45 seconds…

In ‘A Short History of Photography’ Walter Benjamin comments as follows on the effect of the long time exposures needed for early photographic portraits:

‘The procedure itself taught the models to live inside rather than outside the moment. During the long duration of these shots they grew as it were into the picture and in this way presented an extreme opposite to the figures on a snapshot.’

I took this as my inspiration for ‘45 Seconds…’. It is an investigation into how a portrait subject responds when asked to hold a pose for a long period and forms part of my broader inquiry into strategies portrait photographers use for ‘disarming the pose’ of their subjects.

I asked each of my subjects to assume a pose and to hold this for 45 seconds. I made one photograph at the start and one at the end of this time period. 45 seconds is a typical time exposure for an early photograph made with the Calotype process. Each portrait has exactly the same formal structure – a frontal headshot with even lighting. I placed emphasis on the subject’s eyes and mouth – the features we use the most for communication. I used a 5×4 view camera and black and white film to emphasise the link to early photography and a headrest similar to the ones used in the 1800s.

My subjects found the process quite stressful. Their relaxed expressions at the start become much more strained after 45 seconds. In most cases their eyes seem to glaze over as they have become fully absorbed in the process of maintaining their pose.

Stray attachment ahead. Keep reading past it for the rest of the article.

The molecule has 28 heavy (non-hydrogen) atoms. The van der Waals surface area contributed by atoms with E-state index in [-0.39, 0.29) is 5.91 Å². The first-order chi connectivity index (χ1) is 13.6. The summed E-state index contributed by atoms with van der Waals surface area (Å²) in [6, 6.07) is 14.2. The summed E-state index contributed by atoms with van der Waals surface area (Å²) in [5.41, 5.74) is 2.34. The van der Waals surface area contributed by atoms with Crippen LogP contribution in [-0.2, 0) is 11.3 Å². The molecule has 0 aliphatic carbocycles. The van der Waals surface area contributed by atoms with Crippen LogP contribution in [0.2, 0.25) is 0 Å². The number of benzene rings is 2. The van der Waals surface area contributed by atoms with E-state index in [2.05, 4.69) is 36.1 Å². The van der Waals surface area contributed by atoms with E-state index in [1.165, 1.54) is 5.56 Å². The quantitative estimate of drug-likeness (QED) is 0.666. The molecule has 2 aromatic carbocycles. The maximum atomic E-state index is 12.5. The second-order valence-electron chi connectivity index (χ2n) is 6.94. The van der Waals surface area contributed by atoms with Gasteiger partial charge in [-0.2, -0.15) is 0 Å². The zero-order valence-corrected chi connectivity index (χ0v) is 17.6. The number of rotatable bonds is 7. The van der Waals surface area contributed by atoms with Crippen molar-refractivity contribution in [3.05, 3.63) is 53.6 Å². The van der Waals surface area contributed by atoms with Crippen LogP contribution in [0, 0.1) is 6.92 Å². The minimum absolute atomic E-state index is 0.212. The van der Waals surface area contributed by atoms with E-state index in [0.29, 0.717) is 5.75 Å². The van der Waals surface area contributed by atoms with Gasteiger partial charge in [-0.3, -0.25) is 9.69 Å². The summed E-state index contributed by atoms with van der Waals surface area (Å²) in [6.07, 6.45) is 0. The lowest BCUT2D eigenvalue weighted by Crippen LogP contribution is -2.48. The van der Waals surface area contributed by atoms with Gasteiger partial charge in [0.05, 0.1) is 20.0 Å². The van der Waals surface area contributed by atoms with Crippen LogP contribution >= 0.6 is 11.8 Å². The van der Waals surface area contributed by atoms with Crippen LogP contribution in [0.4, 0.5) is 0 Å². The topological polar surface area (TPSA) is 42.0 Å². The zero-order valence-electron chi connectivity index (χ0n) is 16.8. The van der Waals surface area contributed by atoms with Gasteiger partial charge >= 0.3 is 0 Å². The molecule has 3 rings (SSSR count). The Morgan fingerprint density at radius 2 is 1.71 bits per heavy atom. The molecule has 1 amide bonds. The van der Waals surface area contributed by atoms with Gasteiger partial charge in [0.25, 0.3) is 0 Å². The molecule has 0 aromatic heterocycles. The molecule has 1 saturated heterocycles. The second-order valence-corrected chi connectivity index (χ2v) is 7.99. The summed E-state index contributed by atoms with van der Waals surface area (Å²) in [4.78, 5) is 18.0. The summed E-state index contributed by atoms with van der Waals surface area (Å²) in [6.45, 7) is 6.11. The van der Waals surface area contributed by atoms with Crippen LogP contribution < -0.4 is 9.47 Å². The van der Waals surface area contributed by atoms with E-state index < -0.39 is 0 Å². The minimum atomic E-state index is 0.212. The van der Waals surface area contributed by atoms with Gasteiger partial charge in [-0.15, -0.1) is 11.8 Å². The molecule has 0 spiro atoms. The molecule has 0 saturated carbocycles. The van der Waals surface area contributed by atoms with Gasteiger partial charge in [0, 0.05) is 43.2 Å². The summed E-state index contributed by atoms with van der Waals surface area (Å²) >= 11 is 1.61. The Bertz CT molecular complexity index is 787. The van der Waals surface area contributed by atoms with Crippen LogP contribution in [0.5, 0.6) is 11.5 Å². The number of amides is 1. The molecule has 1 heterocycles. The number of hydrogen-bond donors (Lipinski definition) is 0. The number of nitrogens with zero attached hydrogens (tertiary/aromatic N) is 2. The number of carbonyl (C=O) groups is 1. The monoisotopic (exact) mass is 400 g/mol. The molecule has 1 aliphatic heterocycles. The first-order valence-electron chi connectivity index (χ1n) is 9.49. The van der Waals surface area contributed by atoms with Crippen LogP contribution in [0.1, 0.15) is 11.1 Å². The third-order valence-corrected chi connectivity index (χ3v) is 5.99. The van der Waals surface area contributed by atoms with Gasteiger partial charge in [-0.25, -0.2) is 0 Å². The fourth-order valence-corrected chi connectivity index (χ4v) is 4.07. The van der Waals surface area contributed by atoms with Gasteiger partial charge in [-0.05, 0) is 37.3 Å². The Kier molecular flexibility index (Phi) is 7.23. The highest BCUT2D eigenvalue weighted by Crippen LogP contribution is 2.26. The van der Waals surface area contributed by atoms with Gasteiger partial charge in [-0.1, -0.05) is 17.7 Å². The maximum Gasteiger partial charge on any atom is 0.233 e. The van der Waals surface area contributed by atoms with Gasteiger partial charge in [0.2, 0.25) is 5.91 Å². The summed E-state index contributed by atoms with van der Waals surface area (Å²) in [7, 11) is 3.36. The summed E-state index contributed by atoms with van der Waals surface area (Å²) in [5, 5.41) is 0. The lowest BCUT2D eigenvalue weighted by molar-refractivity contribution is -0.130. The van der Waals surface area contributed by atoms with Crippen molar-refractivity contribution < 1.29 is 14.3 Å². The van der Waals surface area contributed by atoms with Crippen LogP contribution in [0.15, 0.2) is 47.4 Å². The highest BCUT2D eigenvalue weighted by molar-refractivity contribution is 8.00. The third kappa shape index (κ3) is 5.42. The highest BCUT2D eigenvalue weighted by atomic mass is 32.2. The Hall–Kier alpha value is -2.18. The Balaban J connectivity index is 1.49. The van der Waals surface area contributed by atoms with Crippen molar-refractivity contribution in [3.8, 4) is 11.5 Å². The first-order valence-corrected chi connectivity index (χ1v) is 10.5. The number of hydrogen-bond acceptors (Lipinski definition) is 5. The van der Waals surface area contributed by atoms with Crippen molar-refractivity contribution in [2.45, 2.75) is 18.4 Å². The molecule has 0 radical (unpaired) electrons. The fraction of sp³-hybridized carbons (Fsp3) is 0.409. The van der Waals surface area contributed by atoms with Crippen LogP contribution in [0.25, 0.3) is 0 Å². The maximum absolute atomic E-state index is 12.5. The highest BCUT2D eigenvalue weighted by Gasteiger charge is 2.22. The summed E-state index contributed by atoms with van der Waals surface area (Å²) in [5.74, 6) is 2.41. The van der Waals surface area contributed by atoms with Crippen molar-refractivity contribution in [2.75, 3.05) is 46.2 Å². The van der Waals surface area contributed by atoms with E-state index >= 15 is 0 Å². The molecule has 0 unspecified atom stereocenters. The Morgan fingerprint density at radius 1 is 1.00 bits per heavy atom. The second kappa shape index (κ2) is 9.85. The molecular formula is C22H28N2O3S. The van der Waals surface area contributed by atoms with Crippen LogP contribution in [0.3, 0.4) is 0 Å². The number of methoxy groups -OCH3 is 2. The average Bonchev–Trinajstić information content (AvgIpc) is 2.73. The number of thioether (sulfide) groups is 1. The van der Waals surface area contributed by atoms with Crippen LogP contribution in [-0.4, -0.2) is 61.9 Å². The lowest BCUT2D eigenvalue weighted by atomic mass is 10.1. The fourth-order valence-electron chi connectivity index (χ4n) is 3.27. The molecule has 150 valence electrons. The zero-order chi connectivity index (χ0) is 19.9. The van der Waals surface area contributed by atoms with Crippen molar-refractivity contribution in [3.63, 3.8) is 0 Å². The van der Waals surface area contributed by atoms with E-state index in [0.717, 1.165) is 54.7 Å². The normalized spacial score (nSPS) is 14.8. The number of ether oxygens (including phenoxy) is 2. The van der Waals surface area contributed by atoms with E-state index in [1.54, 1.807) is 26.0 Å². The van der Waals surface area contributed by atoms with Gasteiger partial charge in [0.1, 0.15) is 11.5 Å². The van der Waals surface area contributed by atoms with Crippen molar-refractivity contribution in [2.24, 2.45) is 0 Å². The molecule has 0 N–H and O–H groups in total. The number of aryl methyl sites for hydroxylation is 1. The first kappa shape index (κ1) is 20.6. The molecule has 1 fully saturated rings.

Whilst Benjamin’s ideas were my starting point, I have also been influenced by contemporary artist/photographers Bettina von Zwehl and Roni Horn. Throughout her work, von Zwehl has ‘developed strategies and rituals to distract the sitters from posing, none of which are revealed to the viewer immediately.’ (von Zwehl 2007, pp71). Roni Horn has often used multiple portraits of the same subject in her work. In You are the Weather for example she presents 100 portraits of the same young woman submerged up to her neck in an Icelandic hot spring. We are invited to link her expression to changes in the weather. (Horn, 1997).

The portraits in ’45 Seconds…’ will be presented as large prints in diptych pairs with the aim of grabbing the viewer’s attention. The large scale will also to allow the viewer to scrutinise the surface of the faces in detail. I want to engage an instant reaction of ‘why am I looking at two identical portraits?’. On closer inspection the viewer should see that this is not the case and this realisation may well cause him/her to think about their process of looking at photographic portraits. The work shows how subtle changes of expression can significantly alter the perception of a portrait subject, raising questions about what, if anything, surface appearances can reveal about identity.  The diptychs also mark the passage of time. This coupled with the relatively old age of the subjects may prompt viewers to reflect on mortality.

Keith Greenough

April 2013

Horn R. (1997) You Are the Weather. Zurich: Scalo

von Zwehl B. (2007) Bettina von Zwehl Gottingen: Photoworks/Steidl

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45 Seconds...  © Keith Greenough 2013

45 Seconds…
© Keith Greenough 2013

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